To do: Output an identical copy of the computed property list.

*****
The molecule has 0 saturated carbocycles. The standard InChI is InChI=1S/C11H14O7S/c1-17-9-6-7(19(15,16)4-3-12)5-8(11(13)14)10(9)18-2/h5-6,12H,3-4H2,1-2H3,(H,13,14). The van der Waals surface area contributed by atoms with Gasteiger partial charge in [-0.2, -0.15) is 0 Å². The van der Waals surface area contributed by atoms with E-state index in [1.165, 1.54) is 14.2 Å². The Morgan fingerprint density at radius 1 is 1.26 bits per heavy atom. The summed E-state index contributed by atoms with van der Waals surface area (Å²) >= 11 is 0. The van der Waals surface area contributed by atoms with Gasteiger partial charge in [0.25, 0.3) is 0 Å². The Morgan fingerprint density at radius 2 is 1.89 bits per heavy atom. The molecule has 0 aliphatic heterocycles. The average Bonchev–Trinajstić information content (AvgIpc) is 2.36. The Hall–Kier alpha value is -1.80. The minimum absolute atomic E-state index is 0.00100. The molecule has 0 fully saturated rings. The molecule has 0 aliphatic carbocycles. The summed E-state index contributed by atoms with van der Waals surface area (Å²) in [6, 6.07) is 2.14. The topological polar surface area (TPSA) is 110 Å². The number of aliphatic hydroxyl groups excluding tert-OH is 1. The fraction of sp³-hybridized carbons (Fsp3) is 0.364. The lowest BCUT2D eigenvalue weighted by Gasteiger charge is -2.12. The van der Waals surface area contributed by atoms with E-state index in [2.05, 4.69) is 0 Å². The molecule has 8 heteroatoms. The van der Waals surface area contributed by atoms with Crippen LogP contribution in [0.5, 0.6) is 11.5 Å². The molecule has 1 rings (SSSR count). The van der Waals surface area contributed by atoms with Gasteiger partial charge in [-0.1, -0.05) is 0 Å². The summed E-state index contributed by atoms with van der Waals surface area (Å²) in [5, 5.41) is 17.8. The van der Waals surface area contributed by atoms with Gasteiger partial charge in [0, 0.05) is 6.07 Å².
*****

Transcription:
The molecule has 0 saturated carbocycles. The standard InChI is InChI=1S/C11H14O7S/c1-17-9-6-7(19(15,16)4-3-12)5-8(11(13)14)10(9)18-2/h5-6,12H,3-4H2,1-2H3,(H,13,14). The van der Waals surface area contributed by atoms with Gasteiger partial charge in [-0.2, -0.15) is 0 Å². The van der Waals surface area contributed by atoms with E-state index in [1.165, 1.54) is 14.2 Å². The Morgan fingerprint density at radius 1 is 1.26 bits per heavy atom. The summed E-state index contributed by atoms with van der Waals surface area (Å²) >= 11 is 0. The van der Waals surface area contributed by atoms with Gasteiger partial charge in [0.25, 0.3) is 0 Å². The Morgan fingerprint density at radius 2 is 1.89 bits per heavy atom. The molecule has 0 aliphatic heterocycles. The average Bonchev–Trinajstić information content (AvgIpc) is 2.36. The Hall–Kier alpha value is -1.80. The minimum absolute atomic E-state index is 0.00100. The molecule has 0 fully saturated rings. The molecule has 0 aliphatic carbocycles. The summed E-state index contributed by atoms with van der Waals surface area (Å²) in [6, 6.07) is 2.14. The topological polar surface area (TPSA) is 110 Å². The number of aliphatic hydroxyl groups excluding tert-OH is 1. The fraction of sp³-hybridized carbons (Fsp3) is 0.364. The lowest BCUT2D eigenvalue weighted by Gasteiger charge is -2.12. The van der Waals surface area contributed by atoms with E-state index in [2.05, 4.69) is 0 Å². The molecule has 8 heteroatoms. The van der Waals surface area contributed by atoms with Crippen LogP contribution in [0.5, 0.6) is 11.5 Å². The molecule has 1 rings (SSSR count). The van der Waals surface area contributed by atoms with Gasteiger partial charge in [-0.1, -0.05) is 0 Å². The summed E-state index contributed by atoms with van der Waals surface area (Å²) in [5, 5.41) is 17.8. The van der Waals surface area contributed by atoms with Gasteiger partial charge in [0, 0.05) is 6.07 Å².